The cards on the 1968 catch are all in, and the fisheries biologists have again learned a lot—not so much about salmon as about the fishermen. Some of the lucky anglers sent in copies of well-punched cards with notations like: "Would appreciate it if you would accept this facsimile of my salmon card. I'm having the original framed."
More pungent comments have come from the losers. One unpunched card had written on it a checked-off grocery list with the notation: "This is what we ate instead of the fish we didn't catch." A disgruntled sportsman drew a red arrow to the single punch on his card and wrote, "This little hole cost me $17.50. Who says there is no legalized gambling in Washington?" Another fisherman scribbled, "Total cost of 10 pounds of salmon: $150. The Russians have got all the fish." One asked the Department of Fisheries, plaintively, "Can you recommend where I should fish? I'd really like to punch these holes."
And one wrote, simply, "Quoth the raven, 'Nevermore.' "
Don't know where Philadelphia got the reputation for being so quiet. Now there is a contretemps going on in that town over the promotional devices being used at 76er basketball games. Pat Williams, business manager and director of promotion, has come up with things like Blind Date Night, Victor the Rasslin' Bear Night, Wally Jones Valentine Birthday Party Night, Earl the Pearl Night and Think Mink Night.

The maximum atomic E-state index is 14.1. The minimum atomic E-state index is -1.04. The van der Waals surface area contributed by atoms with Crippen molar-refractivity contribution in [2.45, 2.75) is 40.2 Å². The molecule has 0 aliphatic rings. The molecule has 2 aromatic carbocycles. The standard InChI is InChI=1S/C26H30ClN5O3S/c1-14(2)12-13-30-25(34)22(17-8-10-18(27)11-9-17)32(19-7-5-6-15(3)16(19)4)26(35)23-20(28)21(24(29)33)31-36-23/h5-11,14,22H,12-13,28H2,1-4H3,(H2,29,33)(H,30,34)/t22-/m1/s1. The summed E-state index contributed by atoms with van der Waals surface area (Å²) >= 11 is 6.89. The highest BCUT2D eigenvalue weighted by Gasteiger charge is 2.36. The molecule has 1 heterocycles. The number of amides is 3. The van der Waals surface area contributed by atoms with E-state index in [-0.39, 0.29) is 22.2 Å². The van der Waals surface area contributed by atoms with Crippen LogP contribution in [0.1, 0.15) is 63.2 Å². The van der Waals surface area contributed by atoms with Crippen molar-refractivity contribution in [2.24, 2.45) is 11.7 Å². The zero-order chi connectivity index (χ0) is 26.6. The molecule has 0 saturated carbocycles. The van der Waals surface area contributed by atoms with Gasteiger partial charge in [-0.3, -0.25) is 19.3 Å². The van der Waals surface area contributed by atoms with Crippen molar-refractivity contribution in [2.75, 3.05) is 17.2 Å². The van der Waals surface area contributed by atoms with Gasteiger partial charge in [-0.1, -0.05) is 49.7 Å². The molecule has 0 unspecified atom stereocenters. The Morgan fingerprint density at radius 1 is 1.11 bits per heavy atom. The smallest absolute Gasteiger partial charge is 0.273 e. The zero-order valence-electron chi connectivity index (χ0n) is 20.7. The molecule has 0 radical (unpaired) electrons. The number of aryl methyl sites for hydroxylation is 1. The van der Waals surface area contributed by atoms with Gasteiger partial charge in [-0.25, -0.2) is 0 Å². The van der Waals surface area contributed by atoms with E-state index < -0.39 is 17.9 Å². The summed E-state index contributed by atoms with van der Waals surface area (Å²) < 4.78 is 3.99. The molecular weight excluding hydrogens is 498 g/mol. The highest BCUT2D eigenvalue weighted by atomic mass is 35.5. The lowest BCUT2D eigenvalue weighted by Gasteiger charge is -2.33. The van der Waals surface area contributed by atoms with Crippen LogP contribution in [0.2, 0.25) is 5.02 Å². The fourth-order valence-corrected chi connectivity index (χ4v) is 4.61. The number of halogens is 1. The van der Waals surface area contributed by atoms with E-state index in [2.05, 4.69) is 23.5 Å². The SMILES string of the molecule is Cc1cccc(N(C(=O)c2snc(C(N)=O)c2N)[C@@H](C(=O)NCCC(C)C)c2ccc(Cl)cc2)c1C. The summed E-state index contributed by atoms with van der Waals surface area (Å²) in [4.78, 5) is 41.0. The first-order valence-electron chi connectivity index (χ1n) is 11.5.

"It stinks," sneers Eddie Gottlieb, the onetime mahatma of pro basketball in Philadelphia. "The whole thing stinks. This stuff isn't necessary. An occasional promotion is O.K. But a doubleheader plus bears, plus alligators? Who needs it?"
One promotion—Blind Date Night—bombed; 60 single people bought tickets to sit in a special section, but only four were girls. Undaunted, Williams countered with Victor, who was billed as "the kind of rebounder the 76ers need." Victor—6 feet, 500 pounds—wrestled six volunteers and beat five. When Earl Monroe played at the Spectrum, Williams gave every lady in the crowd a pearl necklace. On Think Mink Night, he gave away a mink coat. Richie Allen, the Phillies' slugger, appeared with his swinging group, the Ebonistics. A week's vacation in Florida was given away, a new car, a color TV.
"Look, don't get me wrong," says Williams. "I'm not a booking agent for wrestling bears. But it's like the lady who buys meat at the butcher's, and the butcher tosses in a bone for her dog. She's going to go back to that butcher."
Gottlieb is unimpressed. "You take the history of any sport," he argues. "You'll find winners can draw without this stuff, and losers can't draw with it. He'll tell me it helped Bill Veeck. Well, it didn't help Veeck enough to keep that team in St. Louis. There's no substitute for winning."
Williams, a Pat Boone type who came to the 76ers from Spartanburg, S.C., says, "They told me this stuff was corny, that it would never work in Philadelphia. Well, to me the most beautiful sound in an arena, next to people cheering for the home team, is laughter. This whole thing is designed to make 76er fans happy. When people are rolling in the aisles at the bear and applauding Richie Allen, I get a lump in my throat."